How To Make THE Classic Martini Garnished with History, Legends, and Famous Quotes
The Classic Martini
The History of the Martini
The origin of the martini has been debated as fervently as the origin of man. While one is concerned with faith, science, God , and our very essence as human beings, the other is...well...it's only about the origin of man. One widely held belief is that the martini is descended from the Martinez cocktail, a sweeter drink consisting of two ounces sweet vermouth, one ounce Old Tom gin (a sweetened variant), one dash bitters, shaken with ice, strained, and served with a twist of lemon, and most likely invented in Martinez, California. Other evidence points to famous 19th century bartender Jerry Thomas, who dazzled patrons and then swept them up at the Occidental Hotel in San Francisco.
Two ounces sweet vermouth? Does that sound like a lot to you? Yes it is, but the reason is as simple as it was necessary. Back in the late 1800's, when an establishment acquired a cask of gin, they got the raw stuff. This was not the gin we know today. They had to put other stuff in it just to make it drinkable, forget about palatable. And everybody knows, it's hard to get drunk if your gorge keeps rising and you're constantly running into the loo to call Ralph on the big, white phone.
Of All the Gin Joints In All the Towns...
As word of the martini spread, so did its popularity, but it was during Prohibition that the martini rose to cocktail icon status. So, thank you Prohibition. Back then, as today, do-gooders sticking their clean and righteous noses into the business of pagans totally belched back into their angelic, pious faces. They did not learn then. They will not learn today. The Whiskey production declined because it required too much aging and couldn't keep up with demand, whereas gin could be made in a bathtub, quickly, and rushed to the speakeasy's for the hep cats, flappers, musicians, gangsters, politicians, off-duty cops, on-duty cops, supervisors of cops, and your great grandmother. Hence, gin joints. The only person who wasn't there was Carrie Nation, standing top side with her club and wondering where the party went.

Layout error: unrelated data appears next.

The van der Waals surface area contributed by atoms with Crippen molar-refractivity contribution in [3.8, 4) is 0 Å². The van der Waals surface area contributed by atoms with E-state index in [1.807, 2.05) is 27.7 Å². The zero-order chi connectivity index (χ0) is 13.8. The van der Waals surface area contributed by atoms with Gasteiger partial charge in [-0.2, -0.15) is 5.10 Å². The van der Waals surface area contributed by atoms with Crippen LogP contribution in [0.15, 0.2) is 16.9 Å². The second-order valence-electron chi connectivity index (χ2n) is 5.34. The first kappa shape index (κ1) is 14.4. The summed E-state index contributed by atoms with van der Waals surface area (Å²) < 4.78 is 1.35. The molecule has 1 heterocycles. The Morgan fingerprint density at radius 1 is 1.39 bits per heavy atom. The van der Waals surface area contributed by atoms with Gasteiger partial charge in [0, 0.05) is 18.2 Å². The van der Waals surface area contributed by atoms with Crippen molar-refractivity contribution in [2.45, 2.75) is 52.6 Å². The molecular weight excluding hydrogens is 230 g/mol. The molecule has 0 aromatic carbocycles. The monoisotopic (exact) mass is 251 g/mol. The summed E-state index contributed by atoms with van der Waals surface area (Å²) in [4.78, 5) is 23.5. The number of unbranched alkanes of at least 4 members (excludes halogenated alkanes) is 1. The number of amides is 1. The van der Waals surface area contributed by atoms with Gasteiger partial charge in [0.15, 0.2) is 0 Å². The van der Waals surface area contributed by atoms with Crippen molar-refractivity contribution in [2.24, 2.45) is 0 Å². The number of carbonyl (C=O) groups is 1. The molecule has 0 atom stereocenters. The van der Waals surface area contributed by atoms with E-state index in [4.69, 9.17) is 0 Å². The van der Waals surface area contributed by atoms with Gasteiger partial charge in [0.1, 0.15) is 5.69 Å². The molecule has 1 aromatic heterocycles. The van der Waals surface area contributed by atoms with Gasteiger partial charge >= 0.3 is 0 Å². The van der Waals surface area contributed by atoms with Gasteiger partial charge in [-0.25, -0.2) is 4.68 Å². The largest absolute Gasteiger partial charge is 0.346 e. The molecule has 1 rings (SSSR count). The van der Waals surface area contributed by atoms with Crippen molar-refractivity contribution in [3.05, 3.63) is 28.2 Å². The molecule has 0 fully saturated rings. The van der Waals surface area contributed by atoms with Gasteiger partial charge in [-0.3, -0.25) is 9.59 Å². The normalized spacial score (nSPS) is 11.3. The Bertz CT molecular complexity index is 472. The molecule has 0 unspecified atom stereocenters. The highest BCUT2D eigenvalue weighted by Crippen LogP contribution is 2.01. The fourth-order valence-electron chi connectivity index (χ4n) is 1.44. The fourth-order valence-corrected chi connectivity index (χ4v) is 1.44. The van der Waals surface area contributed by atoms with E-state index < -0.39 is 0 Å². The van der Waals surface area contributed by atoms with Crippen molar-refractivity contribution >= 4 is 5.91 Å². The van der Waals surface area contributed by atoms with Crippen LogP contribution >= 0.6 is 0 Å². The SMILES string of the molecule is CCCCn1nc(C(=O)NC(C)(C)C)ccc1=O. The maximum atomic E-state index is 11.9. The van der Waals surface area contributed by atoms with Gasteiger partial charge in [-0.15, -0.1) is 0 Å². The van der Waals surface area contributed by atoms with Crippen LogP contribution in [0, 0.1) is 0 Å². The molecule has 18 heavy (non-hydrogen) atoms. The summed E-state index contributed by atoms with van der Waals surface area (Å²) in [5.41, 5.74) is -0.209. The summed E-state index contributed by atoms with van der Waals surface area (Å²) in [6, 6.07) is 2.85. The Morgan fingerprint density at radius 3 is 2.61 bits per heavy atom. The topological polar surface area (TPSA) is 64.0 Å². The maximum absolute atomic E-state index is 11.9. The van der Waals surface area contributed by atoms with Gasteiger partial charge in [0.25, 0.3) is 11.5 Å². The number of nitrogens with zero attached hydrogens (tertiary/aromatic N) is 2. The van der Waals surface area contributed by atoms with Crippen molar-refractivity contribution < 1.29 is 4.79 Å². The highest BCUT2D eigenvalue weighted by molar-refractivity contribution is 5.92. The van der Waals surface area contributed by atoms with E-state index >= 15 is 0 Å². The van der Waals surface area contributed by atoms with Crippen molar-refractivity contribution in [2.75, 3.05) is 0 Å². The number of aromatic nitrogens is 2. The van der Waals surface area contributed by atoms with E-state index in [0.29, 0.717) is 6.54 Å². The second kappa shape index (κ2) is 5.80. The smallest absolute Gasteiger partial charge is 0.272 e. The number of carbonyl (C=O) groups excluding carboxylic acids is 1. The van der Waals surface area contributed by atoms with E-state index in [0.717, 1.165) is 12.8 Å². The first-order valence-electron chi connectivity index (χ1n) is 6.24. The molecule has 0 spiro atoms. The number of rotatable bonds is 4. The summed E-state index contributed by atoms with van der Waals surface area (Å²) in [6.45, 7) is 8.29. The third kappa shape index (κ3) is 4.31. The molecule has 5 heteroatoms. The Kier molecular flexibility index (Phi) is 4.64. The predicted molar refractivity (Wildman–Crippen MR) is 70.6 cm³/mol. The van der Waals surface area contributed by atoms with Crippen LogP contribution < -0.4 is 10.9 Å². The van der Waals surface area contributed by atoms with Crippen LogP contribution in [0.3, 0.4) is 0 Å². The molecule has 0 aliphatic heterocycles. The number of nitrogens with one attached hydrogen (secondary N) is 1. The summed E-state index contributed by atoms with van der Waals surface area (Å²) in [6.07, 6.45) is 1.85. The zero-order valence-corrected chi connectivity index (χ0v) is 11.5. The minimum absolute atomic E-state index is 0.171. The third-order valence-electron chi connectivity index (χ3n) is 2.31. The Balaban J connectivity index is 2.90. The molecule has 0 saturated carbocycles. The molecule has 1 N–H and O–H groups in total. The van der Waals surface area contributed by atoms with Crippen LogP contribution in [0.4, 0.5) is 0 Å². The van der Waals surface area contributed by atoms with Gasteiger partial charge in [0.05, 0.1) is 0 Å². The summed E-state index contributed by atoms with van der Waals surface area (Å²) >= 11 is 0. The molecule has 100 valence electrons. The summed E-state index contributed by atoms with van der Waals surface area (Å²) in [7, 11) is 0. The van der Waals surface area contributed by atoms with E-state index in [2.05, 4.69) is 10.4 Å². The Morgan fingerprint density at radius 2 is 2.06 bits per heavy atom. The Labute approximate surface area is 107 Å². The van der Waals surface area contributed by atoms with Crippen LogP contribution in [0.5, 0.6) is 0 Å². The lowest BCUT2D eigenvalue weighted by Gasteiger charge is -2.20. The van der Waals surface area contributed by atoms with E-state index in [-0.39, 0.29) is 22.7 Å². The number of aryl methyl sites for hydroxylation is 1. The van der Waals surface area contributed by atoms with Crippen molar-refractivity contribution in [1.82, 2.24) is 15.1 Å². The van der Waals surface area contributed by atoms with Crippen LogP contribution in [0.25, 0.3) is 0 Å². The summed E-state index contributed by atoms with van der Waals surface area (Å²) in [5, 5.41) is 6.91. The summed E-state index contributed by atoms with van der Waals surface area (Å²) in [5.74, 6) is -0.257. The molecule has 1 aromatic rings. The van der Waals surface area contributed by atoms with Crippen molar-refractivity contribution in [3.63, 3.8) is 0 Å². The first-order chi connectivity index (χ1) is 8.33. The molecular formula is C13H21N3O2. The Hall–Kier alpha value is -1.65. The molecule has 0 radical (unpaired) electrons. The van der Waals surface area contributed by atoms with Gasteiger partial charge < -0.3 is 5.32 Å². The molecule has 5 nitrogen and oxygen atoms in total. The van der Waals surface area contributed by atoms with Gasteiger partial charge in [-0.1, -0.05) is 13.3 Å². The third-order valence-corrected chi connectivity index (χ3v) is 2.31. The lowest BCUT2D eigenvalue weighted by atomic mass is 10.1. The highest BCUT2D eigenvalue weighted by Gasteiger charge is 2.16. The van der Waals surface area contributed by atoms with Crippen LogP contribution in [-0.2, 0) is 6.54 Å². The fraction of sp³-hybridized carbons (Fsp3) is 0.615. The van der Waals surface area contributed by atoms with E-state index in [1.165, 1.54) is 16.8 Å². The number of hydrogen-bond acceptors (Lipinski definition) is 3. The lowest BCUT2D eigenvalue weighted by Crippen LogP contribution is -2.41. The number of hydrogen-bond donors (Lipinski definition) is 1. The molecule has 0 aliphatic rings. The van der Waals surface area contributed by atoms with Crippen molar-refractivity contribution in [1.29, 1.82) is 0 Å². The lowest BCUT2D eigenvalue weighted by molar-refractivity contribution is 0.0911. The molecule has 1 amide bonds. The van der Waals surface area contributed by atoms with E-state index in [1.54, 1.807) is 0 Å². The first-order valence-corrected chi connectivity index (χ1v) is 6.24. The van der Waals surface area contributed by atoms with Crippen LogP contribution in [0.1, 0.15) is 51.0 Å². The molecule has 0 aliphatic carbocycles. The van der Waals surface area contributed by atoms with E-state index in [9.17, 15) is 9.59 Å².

Nobody said it was good gin. In fact, it was bad. Really bad. It had to be mixed with stuff. We're not talking about drinkable or palatable here. We're talking about not dying. It could make you go blind (unlike that self-abuse thing, which cannot make you go blind, and is another example of the holier-than-thous trying to keep the little pagans from having any fun).
Eventually, with government intervention and improved standards, alcohol became less harsh and safer. The basic recipe for a martini evolved with the improved booze to what is now considered the classic martini, but the 60's saw another major ingredient change, when vodka began to replace gin as the main ingredient. What caused this change? Two words: Bond....James Bond.
Bond. James Bond
Montage of Bond Ordering the Vesper
Shaken, Not Stirred
When James Bond spoke the famous line "Vodka martini, shaken, not stirred," on the silver screen, fans everywhere said, "I'll have what he's having." That drink is called a Vesper, which Bond named in homage to the double-agent who got his heart in Casino Royale. Martini purists would cringe at the substitution of vodka and go ballistic at shaking the martini. A martini is supposed to be stirred, they maintain. These martini purists even have a special way you're supposed to stir the darned thing. Really. You don't just stick the spoon in there and stir away. Oh no. You gently insert the cocktail spoon, and lightly twirl it back and forth with your fingertips while lifting the spoon up and down for 30 seconds. I kid you not.
Furthermore, shaking the martini is wrong because it creates air bubbles which clouds the drink, it makes the ice release too much water, and it "bruises" the gin. I don't know what they think the ice and alcohol are going to do in there, but heaven forbid the booze should get bruised. So why would arguably the coolest fiction guy on the planet make these martini faux pas? I have a theory. If vodka is less potent than gin, and shaking it dilutes it even further, then it follows that Bond was insuring he would stay sober. He never knew when S.P.E.C.T.O.R. would try to annihilate the planet or some hot double-agent babe would want to see his Walther PPK. He had to be ready, willing, and able.
Hipsters Cocktail Shaker
Blinded By Science